Leave Us The Fuck Alone

Leave Us The Fuck Alone

A mere four days after I set off on an adventure to the other side of the world alone, a woman was killed in her own town. In my town, actually, metres from her home, a few hundred from mine.

Before my trip, people kept telling me that I was brave for embarking on a solo journey into the unknown as a young woman. The reality is, I am not brave: I just want to see the world. I was also told me to be careful, not to travel to new places at night, arrive when it’s daylight, keep my wits about me when I’m out drinking, not let strangers buy me drinks and not wander the streets alone at night.

As a result, I spent the weeks leading up to my departure anxious feeling anxious about the things I had been told and all that I should be wary of. Instead of being excited to experience new things and meet new people, I was scared.

Two weeks in, the fear hasn’t left. When I heard what had happened to Eurydice Dixon, only a year older than me, I felt sick to my stomach. Only weeks earlier, I had been home, in a city where I felt safe, walking back to mine from the tram at night by myself with my headphones in, thinking that something like that would never happen to me. But to Eurydice Dixon, it did.

I am 21 years old and exploring countries and cities on the other side of the world renowned for their partying and crazy nightlife, yet because I am alone and I am a woman, I have spent most nights back in my hostel before dark. I haven’t been drunk or taken drugs. I am wary of most men, hesitant to chat, especially where there is a language barrier.

In Amsterdam, against my better judgement, I went on a date to a secluded spot by the wharf with a handsome stranger who smiled at me on the ferry. As soon as I got there, I immediately thought of everything that could go wrong and, as result, I didn’t enjoy myself.

The thing about travelling alone is that you are forced to make friends with strangers, but that is pretty limiting when you’re taught to be scared of half the population. It makes me angry, because I don’t want to spend four plus months of solo travel missing out on experiences, drunken adventures, opportunities to kiss strangers or seeing cities lit up at night in order to feel safe.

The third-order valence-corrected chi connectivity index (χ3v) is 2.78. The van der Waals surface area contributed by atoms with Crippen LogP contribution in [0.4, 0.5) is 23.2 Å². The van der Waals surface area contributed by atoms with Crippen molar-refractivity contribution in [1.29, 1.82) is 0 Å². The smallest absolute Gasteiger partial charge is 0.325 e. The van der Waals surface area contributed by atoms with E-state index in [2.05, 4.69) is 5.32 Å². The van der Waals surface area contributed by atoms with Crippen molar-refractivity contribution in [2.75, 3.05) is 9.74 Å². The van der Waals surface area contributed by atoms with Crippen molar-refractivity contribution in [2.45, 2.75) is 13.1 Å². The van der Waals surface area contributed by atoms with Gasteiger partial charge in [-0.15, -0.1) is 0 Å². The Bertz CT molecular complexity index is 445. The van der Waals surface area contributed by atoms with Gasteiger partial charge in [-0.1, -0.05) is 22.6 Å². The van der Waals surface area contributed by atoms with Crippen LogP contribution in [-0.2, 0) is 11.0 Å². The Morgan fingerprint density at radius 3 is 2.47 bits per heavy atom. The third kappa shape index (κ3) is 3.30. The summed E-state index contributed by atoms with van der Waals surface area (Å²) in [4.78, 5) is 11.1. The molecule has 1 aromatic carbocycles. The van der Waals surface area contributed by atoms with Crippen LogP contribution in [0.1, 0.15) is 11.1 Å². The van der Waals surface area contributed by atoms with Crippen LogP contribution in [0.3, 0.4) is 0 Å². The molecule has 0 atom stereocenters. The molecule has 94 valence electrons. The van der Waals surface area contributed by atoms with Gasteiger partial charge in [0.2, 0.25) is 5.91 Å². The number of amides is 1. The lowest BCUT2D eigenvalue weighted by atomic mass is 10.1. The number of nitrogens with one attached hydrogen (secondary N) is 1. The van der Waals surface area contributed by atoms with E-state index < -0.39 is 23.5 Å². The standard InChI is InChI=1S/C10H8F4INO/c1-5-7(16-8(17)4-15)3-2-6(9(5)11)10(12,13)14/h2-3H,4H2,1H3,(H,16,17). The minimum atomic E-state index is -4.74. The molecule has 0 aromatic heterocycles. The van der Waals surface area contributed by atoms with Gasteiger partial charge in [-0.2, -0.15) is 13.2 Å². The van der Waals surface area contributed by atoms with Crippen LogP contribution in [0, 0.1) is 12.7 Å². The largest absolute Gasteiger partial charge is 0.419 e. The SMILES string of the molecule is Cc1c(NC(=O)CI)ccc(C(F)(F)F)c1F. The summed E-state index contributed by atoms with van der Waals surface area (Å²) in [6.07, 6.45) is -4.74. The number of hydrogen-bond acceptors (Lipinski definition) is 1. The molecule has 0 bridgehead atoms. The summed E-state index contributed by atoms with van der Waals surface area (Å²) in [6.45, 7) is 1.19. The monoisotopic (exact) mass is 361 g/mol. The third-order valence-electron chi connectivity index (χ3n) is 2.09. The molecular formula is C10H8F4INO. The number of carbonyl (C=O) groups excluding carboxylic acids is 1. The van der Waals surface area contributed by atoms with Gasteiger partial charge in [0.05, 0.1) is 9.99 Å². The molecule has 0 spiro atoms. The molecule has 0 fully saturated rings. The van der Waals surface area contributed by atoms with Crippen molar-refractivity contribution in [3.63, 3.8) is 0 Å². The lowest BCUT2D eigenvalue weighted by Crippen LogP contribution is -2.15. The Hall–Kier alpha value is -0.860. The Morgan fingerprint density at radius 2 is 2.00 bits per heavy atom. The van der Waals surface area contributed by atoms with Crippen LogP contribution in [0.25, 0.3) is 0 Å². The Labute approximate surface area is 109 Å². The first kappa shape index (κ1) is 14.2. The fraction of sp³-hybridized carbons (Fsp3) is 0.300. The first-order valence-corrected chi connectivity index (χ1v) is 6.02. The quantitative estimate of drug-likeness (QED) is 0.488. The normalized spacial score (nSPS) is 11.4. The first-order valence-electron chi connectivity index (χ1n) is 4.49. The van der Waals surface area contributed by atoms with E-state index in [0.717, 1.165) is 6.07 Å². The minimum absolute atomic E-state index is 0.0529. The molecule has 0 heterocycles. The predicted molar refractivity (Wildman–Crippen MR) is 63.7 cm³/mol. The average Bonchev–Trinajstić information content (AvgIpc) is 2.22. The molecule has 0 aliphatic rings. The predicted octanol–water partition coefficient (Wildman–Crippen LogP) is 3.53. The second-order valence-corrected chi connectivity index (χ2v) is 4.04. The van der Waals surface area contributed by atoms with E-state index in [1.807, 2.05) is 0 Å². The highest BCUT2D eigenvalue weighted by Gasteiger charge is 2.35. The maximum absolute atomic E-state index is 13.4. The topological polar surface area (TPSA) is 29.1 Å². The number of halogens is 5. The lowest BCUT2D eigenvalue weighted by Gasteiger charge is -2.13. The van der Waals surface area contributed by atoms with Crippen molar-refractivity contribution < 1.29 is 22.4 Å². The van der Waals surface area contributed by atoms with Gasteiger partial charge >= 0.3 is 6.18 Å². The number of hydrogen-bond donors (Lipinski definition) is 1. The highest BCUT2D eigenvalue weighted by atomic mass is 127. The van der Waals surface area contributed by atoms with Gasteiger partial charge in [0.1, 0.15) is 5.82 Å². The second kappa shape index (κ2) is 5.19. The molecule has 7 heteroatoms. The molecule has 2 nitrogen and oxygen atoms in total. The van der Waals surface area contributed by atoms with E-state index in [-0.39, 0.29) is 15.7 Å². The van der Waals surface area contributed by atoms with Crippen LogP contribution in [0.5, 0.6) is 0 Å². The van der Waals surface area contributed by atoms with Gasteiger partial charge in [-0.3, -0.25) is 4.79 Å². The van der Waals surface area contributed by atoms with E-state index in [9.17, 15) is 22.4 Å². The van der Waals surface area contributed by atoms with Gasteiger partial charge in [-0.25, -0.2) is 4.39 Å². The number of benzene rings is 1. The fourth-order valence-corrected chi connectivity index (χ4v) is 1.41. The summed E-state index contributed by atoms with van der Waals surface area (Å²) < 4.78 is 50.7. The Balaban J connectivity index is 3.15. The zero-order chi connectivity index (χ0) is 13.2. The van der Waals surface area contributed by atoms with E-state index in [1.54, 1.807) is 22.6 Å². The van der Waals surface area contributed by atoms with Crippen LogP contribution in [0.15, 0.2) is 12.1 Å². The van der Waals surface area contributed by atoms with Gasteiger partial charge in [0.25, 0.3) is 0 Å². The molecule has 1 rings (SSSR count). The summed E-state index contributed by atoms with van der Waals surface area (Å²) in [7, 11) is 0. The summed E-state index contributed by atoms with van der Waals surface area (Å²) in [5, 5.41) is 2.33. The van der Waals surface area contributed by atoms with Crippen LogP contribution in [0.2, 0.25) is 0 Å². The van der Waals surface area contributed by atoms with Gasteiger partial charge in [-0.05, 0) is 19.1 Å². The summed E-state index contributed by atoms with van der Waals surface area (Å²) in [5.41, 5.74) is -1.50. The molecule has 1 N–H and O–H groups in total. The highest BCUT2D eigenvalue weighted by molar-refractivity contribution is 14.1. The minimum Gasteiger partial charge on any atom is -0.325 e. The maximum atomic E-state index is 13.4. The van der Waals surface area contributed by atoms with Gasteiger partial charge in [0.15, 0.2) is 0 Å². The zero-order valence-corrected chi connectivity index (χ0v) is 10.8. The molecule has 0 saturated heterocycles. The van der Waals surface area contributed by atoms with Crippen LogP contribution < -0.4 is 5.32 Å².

The sad reality is though, while for me it’s just four months of my life of being alone and permanently feeling like I need to be on guard, for other women – such as those in our offshore detention centres – that feeling can last their whole lives. For Eurydice Dixon, it was just one night of being alone that very prematurely ended her life.

When are women going to be able to feel safe all the time? When are we going to stop feeling scared of walking home alone? Of travelling alone? Of catching the tram at night alone? We are capable and strong and brave, but we shouldn’t need to be capable, strong and brave just to exist. Why must we continually be on the lookout for alarm bells, walking home with our keys in our knuckles and making sure someone knows where we are at all times?

I sit here wondering what can possibly be articulated that hasn’t been before. As a woman who was subject to the anger and violence of a man I trusted at a young age, I am already scared. I am already wary. I am already angry. It already gets in the way of relationships and has altered the way I respond to certain situations.

Men, call your mates out. Watch the way you treat the women in your life on a daily basis. Let us enjoy this crazy big wide world without feeling scared, without needing to always be on guard. Basically, just don’t be overpowering, aggressive fucks; mind your own business and let us mind ours. It can’t go on anymore. Do it for your mum, wife, girlfriend, sister, aunt, niece, cousin, future daughter, friend. Do it for all women, all over the world. Please make the change; it starts with you.

Cover by Jayakumar Ananthan 

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